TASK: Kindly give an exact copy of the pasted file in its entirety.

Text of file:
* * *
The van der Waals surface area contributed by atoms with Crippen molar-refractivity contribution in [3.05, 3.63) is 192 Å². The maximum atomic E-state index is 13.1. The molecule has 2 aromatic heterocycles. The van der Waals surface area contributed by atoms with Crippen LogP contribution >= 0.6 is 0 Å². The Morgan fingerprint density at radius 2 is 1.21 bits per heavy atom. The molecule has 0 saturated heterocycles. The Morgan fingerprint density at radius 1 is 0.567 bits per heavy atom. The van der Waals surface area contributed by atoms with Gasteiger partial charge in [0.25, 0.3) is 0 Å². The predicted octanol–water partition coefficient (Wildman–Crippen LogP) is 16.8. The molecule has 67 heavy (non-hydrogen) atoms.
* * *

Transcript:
The van der Waals surface area contributed by atoms with Crippen molar-refractivity contribution in [3.05, 3.63) is 192 Å². The maximum atomic E-state index is 13.1. The molecule has 2 aromatic heterocycles. The van der Waals surface area contributed by atoms with Crippen LogP contribution >= 0.6 is 0 Å². The Morgan fingerprint density at radius 2 is 1.21 bits per heavy atom. The molecule has 0 saturated heterocycles. The Morgan fingerprint density at radius 1 is 0.567 bits per heavy atom. The van der Waals surface area contributed by atoms with Gasteiger partial charge in [0.25, 0.3) is 0 Å². The predicted octanol–water partition coefficient (Wildman–Crippen LogP) is 16.8. The molecule has 67 heavy (non-hydrogen) atoms.